An article in the New York Times Magazine this weekend considered a proposal to pay poor folks for “good behavior”—things like staying in school and on the right side of the law. I’ll confess, I couldn’t get one line from a certain (distinctively non-worksafe) Chris Rock routine out of my head: “What do you want, a cookie? You’re not supposed to go to jail!” I’m normally all in favor of taking advantage of market incentives, but things like this can backfire too. I recall reading a study about a nursery school that started fining parents for picking up their kids late. This actually led to more late pickups, because arriving late stopped being seen as discourteous to the people running the school, and instead was seen as a luxury parents could buy.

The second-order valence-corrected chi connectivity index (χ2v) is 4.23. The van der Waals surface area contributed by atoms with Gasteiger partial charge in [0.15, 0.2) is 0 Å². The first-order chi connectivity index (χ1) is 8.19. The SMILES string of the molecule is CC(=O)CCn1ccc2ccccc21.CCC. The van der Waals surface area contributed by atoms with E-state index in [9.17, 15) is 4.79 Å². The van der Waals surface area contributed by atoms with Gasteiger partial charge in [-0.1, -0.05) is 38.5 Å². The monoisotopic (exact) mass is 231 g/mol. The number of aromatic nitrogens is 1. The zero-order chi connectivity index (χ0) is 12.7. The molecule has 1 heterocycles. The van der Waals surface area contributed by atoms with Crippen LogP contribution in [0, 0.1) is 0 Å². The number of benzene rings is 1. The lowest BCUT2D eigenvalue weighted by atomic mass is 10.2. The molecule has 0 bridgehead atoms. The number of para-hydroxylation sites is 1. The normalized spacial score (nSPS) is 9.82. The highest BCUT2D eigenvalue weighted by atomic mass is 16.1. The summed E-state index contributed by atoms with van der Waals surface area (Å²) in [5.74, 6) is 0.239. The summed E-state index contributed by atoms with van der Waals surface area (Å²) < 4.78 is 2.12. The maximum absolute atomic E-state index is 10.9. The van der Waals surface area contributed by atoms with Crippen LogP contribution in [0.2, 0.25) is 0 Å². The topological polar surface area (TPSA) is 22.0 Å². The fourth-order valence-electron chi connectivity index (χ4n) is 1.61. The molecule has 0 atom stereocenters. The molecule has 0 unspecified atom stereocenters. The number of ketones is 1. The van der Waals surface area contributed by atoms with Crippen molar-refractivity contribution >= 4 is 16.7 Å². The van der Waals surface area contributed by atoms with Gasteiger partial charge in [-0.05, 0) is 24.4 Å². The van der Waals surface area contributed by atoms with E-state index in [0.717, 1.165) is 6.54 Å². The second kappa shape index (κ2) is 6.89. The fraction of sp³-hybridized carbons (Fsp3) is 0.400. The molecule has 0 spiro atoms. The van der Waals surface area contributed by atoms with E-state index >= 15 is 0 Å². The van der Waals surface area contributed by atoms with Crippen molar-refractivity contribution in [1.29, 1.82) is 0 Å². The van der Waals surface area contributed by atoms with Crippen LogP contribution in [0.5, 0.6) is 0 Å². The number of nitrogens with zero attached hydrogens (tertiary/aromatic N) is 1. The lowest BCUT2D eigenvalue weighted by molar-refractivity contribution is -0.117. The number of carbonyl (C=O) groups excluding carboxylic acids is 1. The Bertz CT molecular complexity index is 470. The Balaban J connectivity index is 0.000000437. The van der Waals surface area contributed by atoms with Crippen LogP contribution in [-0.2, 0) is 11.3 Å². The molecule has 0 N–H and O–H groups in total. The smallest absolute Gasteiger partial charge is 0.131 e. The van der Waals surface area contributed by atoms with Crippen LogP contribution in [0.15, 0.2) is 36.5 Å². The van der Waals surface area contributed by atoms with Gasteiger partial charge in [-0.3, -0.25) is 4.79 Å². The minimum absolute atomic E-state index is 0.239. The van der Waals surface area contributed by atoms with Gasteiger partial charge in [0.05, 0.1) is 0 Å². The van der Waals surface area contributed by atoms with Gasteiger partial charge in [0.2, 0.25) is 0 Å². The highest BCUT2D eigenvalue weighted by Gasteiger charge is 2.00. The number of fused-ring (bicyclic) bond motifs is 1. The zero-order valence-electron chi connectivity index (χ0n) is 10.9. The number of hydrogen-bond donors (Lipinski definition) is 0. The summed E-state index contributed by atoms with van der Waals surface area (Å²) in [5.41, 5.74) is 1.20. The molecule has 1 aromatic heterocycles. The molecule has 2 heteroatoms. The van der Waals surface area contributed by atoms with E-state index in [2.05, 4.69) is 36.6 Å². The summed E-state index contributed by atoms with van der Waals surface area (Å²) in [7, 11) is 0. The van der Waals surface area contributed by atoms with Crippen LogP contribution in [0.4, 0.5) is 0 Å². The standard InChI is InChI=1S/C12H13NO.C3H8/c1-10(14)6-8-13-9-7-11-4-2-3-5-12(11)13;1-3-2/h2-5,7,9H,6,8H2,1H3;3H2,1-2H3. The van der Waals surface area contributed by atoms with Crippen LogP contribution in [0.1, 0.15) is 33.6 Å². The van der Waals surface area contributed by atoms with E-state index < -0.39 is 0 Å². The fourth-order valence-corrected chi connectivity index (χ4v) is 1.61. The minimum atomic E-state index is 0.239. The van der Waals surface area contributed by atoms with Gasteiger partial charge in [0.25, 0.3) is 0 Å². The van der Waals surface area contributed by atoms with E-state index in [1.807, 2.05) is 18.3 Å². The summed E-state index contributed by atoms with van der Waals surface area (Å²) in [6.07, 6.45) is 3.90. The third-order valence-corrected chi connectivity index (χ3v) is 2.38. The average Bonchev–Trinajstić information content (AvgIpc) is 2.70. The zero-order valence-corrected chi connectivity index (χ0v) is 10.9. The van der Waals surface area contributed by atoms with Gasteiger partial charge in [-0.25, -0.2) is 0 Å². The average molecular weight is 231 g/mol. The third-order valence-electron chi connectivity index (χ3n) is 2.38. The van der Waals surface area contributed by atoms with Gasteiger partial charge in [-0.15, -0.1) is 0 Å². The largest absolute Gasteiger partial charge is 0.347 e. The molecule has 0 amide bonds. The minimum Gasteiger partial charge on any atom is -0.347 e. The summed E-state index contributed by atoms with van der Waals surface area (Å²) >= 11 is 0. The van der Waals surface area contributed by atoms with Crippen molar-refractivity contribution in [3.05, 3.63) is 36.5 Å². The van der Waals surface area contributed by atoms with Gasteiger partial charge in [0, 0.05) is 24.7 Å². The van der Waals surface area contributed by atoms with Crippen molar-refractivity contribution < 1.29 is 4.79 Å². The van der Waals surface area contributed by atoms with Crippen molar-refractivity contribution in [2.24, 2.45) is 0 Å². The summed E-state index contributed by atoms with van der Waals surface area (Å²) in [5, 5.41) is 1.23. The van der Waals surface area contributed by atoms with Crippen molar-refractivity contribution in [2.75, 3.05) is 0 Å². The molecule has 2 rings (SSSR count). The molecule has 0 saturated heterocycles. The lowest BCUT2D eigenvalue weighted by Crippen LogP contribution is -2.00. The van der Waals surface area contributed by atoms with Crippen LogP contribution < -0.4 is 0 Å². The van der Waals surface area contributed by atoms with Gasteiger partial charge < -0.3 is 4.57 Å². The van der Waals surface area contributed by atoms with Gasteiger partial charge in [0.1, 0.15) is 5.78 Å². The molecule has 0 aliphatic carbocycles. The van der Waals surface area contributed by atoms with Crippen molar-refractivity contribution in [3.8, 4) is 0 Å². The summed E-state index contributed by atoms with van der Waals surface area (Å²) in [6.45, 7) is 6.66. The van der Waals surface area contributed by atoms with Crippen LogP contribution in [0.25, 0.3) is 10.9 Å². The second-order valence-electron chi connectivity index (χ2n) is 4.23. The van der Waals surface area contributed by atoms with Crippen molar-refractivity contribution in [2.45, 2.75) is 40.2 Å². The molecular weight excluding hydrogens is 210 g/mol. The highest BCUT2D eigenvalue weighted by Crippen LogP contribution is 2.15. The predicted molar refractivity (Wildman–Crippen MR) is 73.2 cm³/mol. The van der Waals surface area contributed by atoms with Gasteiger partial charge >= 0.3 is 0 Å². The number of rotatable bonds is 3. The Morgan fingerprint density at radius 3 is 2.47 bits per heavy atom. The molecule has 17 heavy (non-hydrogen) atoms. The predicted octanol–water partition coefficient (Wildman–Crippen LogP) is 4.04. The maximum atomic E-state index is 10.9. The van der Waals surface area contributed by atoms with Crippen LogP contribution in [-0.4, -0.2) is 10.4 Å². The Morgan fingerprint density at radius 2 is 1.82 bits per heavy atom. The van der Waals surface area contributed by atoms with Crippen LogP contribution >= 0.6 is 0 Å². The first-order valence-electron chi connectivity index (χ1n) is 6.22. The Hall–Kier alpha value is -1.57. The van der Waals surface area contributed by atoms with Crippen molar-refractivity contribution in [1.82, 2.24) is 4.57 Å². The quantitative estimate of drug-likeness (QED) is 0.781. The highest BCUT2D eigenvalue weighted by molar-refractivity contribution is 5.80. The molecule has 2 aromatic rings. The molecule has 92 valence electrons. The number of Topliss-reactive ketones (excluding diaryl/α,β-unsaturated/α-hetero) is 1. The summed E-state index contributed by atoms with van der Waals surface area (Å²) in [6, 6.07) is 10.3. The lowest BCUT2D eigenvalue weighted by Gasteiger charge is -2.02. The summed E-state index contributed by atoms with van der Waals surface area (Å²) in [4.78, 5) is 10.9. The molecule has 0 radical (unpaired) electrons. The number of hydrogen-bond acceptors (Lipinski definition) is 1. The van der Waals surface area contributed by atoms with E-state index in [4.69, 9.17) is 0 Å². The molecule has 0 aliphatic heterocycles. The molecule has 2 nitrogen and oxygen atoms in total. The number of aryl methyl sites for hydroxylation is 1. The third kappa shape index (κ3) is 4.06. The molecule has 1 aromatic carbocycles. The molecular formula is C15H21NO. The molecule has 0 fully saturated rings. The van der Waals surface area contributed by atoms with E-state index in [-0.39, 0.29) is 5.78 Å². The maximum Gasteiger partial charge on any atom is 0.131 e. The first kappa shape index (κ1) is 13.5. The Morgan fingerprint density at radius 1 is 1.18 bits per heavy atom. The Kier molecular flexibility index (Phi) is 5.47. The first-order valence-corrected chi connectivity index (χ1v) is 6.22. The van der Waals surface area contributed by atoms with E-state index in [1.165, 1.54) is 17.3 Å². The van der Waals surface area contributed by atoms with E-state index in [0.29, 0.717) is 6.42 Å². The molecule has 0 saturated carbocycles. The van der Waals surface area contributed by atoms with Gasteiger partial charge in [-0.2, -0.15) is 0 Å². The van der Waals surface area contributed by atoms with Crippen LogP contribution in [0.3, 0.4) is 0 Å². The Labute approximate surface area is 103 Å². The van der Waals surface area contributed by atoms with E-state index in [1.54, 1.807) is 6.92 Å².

What I actually wanted to call attention to, though, was a little graph that appeared in the print edition showing how people’s responses to one question from the Pew Center’s “political typology” test. The question is which of these rather loaded statements you agree more with. Option one:
Poor people today have it easy because they can get government benefits without doing anything in return.
Poor people have hard lives because government benefits don’t go far enough to help them live decently.
Apparently, and a bit surprisingly to me, a significant majority used to agree with the first one more, while now more agree with the second. And I suppose that’s an interesting datum, but damn what a terrible question. “Are you in favor of more government social benefits, or do you think being poor is awesome?” Can we get a checkbox for those of us who think poor people have hard lives, and also that having the government cut bigger checks is a bad response to that fact?